When you have men and women together in combat, I think men have emotions when you see a woman in harm's way. I think it's natural. It's very much in our culture to be protective. That was my concern. I think that's a concern with all of the militaries.
Will Wilkinson unpacks this quote:
It's really is amazing how far we've come in such a short time, equality-wise. Within the span my own lifetime, it was thought that women ought to be barred from the Olympic marathon due to the inherent fragility of the female. Now we've got Haywire and an unreconstructed, full-on patriarchal, old-school Catholic, Republican office-seeker saying maybe women shouldn't go to the front-lines because men are too hopelessly emotional.
Caitlin Fitzgerald scrutinizes Santorum's concern:
Some men would have a harder time seeing women hurt or threatened in combat than other men. This is hard to refute. It’s ‘women and children first,’ or chivalry, or manners; or on the flip side, it’s condescension, or infantilization, or minimization. Whether it comes from a place of honor or a place of diminution, and whatever you want to call it, there’s no denying this could be an issue for some men.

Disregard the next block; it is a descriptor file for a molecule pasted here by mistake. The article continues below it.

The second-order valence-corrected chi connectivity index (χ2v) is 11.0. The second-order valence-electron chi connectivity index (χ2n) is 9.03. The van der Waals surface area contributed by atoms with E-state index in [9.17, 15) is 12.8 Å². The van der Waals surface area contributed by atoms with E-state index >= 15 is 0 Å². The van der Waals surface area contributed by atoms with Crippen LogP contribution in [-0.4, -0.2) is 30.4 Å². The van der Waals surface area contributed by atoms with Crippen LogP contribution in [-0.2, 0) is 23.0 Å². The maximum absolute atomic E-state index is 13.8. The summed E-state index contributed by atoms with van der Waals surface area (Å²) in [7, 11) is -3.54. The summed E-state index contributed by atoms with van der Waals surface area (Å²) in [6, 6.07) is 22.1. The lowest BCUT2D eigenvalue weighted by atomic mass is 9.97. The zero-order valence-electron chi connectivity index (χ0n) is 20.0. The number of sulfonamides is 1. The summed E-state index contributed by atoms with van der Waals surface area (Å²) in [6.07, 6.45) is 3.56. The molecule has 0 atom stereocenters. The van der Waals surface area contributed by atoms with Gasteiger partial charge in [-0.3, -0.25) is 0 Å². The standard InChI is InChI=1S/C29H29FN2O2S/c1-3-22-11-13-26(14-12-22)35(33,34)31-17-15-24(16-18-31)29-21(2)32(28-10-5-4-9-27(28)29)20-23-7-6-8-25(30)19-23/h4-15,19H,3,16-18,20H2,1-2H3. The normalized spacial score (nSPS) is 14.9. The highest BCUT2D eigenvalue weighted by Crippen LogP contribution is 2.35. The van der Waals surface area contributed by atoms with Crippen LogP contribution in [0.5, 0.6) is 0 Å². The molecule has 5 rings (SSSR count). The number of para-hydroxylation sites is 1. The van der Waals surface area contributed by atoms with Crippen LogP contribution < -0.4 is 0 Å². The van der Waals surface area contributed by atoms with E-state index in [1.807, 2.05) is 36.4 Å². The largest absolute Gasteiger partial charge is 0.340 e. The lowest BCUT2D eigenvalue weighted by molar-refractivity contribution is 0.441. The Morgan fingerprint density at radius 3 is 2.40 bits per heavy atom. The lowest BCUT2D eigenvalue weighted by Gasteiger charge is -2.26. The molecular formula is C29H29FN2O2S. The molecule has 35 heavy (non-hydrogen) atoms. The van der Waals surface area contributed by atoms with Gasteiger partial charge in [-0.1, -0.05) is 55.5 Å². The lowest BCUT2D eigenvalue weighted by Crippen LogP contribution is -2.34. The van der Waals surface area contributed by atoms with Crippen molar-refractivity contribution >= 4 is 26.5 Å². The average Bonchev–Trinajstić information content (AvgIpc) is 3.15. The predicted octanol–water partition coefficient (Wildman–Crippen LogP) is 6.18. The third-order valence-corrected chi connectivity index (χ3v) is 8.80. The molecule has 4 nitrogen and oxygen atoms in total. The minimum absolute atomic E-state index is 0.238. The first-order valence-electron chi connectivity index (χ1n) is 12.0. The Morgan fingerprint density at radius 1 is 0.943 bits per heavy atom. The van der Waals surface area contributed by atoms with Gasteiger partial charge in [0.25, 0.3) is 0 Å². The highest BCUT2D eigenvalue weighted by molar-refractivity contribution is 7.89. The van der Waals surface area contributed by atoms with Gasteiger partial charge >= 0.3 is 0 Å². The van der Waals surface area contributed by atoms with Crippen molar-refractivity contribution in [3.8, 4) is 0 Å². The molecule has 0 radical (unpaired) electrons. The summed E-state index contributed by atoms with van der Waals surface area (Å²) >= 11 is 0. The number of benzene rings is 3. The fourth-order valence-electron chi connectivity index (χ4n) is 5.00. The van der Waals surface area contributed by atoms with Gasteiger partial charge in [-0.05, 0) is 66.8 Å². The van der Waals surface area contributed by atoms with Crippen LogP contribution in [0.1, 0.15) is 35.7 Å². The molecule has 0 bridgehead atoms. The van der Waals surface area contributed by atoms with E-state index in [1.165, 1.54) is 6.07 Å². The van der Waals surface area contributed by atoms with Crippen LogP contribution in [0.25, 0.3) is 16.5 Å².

That being said, so what? It is incumbent on those men to be grown-ups, to be professionals, and to get over it and do their jobs. People adapt. Men will see women in different roles more often, they will become accustomed to it, the culture will change. The more common it is, the more normal it will become and the less of a potential issue it will be. In the meantime, we can rely on training and professionalism to carry people through.
Joshua Keating, noting a mistake in Santorum's words about women in the Israeli Defense Forces, takes a comparative look at female combatants around the world. A roundup of commentary on the overall debate here.